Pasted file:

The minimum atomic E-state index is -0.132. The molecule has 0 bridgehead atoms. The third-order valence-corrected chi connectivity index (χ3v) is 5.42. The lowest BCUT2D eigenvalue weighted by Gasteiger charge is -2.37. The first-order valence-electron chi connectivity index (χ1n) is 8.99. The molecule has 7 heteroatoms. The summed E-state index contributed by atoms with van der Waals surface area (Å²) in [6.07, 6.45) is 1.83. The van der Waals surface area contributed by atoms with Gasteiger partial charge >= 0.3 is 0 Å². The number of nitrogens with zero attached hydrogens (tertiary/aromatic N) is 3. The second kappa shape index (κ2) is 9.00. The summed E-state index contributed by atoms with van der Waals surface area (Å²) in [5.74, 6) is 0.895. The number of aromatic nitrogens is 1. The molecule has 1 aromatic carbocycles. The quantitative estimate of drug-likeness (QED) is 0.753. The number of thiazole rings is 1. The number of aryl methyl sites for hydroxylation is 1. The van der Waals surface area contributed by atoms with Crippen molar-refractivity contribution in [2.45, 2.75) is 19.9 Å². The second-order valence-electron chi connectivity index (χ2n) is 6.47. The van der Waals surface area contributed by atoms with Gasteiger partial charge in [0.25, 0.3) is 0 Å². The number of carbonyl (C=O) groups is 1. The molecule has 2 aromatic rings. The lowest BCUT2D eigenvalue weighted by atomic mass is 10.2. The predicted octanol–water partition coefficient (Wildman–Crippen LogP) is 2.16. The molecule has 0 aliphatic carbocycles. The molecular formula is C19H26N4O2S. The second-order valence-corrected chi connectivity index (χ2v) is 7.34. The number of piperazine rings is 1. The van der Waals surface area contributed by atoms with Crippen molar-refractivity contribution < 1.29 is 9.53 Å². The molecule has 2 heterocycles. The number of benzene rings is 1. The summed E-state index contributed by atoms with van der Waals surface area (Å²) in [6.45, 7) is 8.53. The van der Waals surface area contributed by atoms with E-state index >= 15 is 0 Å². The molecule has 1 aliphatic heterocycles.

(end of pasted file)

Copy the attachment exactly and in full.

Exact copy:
The minimum atomic E-state index is -0.132. The molecule has 0 bridgehead atoms. The third-order valence-corrected chi connectivity index (χ3v) is 5.42. The lowest BCUT2D eigenvalue weighted by Gasteiger charge is -2.37. The first-order valence-electron chi connectivity index (χ1n) is 8.99. The molecule has 7 heteroatoms. The summed E-state index contributed by atoms with van der Waals surface area (Å²) in [6.07, 6.45) is 1.83. The van der Waals surface area contributed by atoms with Gasteiger partial charge >= 0.3 is 0 Å². The number of nitrogens with zero attached hydrogens (tertiary/aromatic N) is 3. The second kappa shape index (κ2) is 9.00. The summed E-state index contributed by atoms with van der Waals surface area (Å²) in [5.74, 6) is 0.895. The number of aromatic nitrogens is 1. The molecule has 1 aromatic carbocycles. The quantitative estimate of drug-likeness (QED) is 0.753. The number of thiazole rings is 1. The number of aryl methyl sites for hydroxylation is 1. The van der Waals surface area contributed by atoms with Crippen molar-refractivity contribution in [2.45, 2.75) is 19.9 Å². The second-order valence-electron chi connectivity index (χ2n) is 6.47. The van der Waals surface area contributed by atoms with Gasteiger partial charge in [0.25, 0.3) is 0 Å². The number of carbonyl (C=O) groups is 1. The molecule has 2 aromatic rings. The lowest BCUT2D eigenvalue weighted by atomic mass is 10.2. The predicted octanol–water partition coefficient (Wildman–Crippen LogP) is 2.16. The molecule has 0 aliphatic carbocycles. The molecular formula is C19H26N4O2S. The second-order valence-corrected chi connectivity index (χ2v) is 7.34. The number of piperazine rings is 1. The van der Waals surface area contributed by atoms with Crippen molar-refractivity contribution < 1.29 is 9.53 Å². The molecule has 2 heterocycles. The number of benzene rings is 1. The summed E-state index contributed by atoms with van der Waals surface area (Å²) in [6.45, 7) is 8.53. The van der Waals surface area contributed by atoms with E-state index >= 15 is 0 Å². The molecule has 1 aliphatic heterocycles.